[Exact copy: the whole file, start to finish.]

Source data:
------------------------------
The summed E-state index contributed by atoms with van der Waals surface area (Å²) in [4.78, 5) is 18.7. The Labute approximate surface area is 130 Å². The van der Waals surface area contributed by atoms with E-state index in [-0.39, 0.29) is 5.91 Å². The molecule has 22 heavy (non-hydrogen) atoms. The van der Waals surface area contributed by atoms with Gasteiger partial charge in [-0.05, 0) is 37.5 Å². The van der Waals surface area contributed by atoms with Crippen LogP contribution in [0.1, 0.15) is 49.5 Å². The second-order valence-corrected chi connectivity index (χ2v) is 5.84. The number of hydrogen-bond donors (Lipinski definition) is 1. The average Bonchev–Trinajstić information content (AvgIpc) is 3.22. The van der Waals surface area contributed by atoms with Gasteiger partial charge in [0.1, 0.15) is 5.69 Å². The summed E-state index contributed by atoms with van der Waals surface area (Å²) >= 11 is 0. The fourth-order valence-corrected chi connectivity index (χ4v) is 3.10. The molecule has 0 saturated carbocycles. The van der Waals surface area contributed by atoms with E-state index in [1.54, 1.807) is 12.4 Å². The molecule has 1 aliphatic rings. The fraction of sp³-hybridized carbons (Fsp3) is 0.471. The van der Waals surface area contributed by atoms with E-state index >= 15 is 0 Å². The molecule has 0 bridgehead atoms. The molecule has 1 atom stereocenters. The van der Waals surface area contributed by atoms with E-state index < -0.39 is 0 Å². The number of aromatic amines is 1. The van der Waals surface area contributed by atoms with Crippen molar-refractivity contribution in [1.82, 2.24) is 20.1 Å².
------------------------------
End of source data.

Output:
The summed E-state index contributed by atoms with van der Waals surface area (Å²) in [4.78, 5) is 18.7. The Labute approximate surface area is 130 Å². The van der Waals surface area contributed by atoms with E-state index in [-0.39, 0.29) is 5.91 Å². The molecule has 22 heavy (non-hydrogen) atoms. The van der Waals surface area contributed by atoms with Gasteiger partial charge in [-0.05, 0) is 37.5 Å². The van der Waals surface area contributed by atoms with Crippen LogP contribution in [0.1, 0.15) is 49.5 Å². The second-order valence-corrected chi connectivity index (χ2v) is 5.84. The number of hydrogen-bond donors (Lipinski definition) is 1. The average Bonchev–Trinajstić information content (AvgIpc) is 3.22. The van der Waals surface area contributed by atoms with Gasteiger partial charge in [0.1, 0.15) is 5.69 Å². The summed E-state index contributed by atoms with van der Waals surface area (Å²) >= 11 is 0. The fourth-order valence-corrected chi connectivity index (χ4v) is 3.10. The molecule has 0 saturated carbocycles. The van der Waals surface area contributed by atoms with E-state index in [1.54, 1.807) is 12.4 Å². The molecule has 1 aliphatic rings. The fraction of sp³-hybridized carbons (Fsp3) is 0.471. The van der Waals surface area contributed by atoms with E-state index >= 15 is 0 Å². The molecule has 0 bridgehead atoms. The molecule has 1 atom stereocenters. The van der Waals surface area contributed by atoms with E-state index < -0.39 is 0 Å². The number of aromatic amines is 1. The van der Waals surface area contributed by atoms with Crippen molar-refractivity contribution in [1.82, 2.24) is 20.1 Å².